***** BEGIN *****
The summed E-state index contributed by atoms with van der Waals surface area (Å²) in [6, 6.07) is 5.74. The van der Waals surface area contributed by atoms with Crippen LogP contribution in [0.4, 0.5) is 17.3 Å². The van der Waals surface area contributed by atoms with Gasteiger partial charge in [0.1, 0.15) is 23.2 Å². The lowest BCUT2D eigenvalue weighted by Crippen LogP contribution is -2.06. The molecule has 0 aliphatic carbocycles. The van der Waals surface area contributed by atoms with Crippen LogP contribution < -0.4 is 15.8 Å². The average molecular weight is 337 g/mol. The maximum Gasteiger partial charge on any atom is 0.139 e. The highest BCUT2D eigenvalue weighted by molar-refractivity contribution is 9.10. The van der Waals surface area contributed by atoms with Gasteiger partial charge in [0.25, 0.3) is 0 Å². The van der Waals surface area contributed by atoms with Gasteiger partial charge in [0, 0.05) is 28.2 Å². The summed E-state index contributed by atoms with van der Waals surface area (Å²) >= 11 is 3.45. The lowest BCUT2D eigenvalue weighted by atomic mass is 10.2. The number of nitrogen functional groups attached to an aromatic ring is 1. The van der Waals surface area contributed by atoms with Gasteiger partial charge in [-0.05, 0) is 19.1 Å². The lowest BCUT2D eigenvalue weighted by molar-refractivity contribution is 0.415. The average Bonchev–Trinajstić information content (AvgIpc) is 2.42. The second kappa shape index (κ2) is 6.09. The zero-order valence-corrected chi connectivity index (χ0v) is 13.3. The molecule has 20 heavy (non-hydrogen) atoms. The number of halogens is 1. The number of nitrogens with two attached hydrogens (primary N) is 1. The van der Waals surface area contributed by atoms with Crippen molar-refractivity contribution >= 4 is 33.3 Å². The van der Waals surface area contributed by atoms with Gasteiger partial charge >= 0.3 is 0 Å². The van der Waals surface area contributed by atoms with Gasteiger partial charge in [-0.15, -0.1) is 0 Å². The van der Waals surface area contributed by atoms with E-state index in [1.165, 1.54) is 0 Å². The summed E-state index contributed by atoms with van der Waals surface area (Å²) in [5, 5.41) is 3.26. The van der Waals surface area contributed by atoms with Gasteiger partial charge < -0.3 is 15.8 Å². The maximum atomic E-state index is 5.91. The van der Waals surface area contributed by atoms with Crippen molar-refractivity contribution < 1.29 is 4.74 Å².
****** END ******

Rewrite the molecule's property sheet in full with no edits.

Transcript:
The summed E-state index contributed by atoms with van der Waals surface area (Å²) in [6, 6.07) is 5.74. The van der Waals surface area contributed by atoms with Crippen LogP contribution in [0.4, 0.5) is 17.3 Å². The van der Waals surface area contributed by atoms with Gasteiger partial charge in [0.1, 0.15) is 23.2 Å². The lowest BCUT2D eigenvalue weighted by Crippen LogP contribution is -2.06. The molecule has 0 aliphatic carbocycles. The van der Waals surface area contributed by atoms with Crippen LogP contribution < -0.4 is 15.8 Å². The average molecular weight is 337 g/mol. The maximum Gasteiger partial charge on any atom is 0.139 e. The highest BCUT2D eigenvalue weighted by molar-refractivity contribution is 9.10. The van der Waals surface area contributed by atoms with Gasteiger partial charge in [0.25, 0.3) is 0 Å². The van der Waals surface area contributed by atoms with Gasteiger partial charge in [0, 0.05) is 28.2 Å². The summed E-state index contributed by atoms with van der Waals surface area (Å²) >= 11 is 3.45. The lowest BCUT2D eigenvalue weighted by atomic mass is 10.2. The number of nitrogen functional groups attached to an aromatic ring is 1. The van der Waals surface area contributed by atoms with Gasteiger partial charge in [-0.05, 0) is 19.1 Å². The lowest BCUT2D eigenvalue weighted by molar-refractivity contribution is 0.415. The average Bonchev–Trinajstić information content (AvgIpc) is 2.42. The second kappa shape index (κ2) is 6.09. The zero-order valence-corrected chi connectivity index (χ0v) is 13.3. The molecule has 20 heavy (non-hydrogen) atoms. The number of halogens is 1. The number of nitrogens with two attached hydrogens (primary N) is 1. The van der Waals surface area contributed by atoms with Crippen molar-refractivity contribution >= 4 is 33.3 Å². The van der Waals surface area contributed by atoms with Gasteiger partial charge >= 0.3 is 0 Å². The van der Waals surface area contributed by atoms with Gasteiger partial charge in [-0.15, -0.1) is 0 Å². The van der Waals surface area contributed by atoms with E-state index in [1.165, 1.54) is 0 Å². The summed E-state index contributed by atoms with van der Waals surface area (Å²) in [5, 5.41) is 3.26. The van der Waals surface area contributed by atoms with Gasteiger partial charge < -0.3 is 15.8 Å². The maximum atomic E-state index is 5.91. The van der Waals surface area contributed by atoms with Crippen molar-refractivity contribution < 1.29 is 4.74 Å².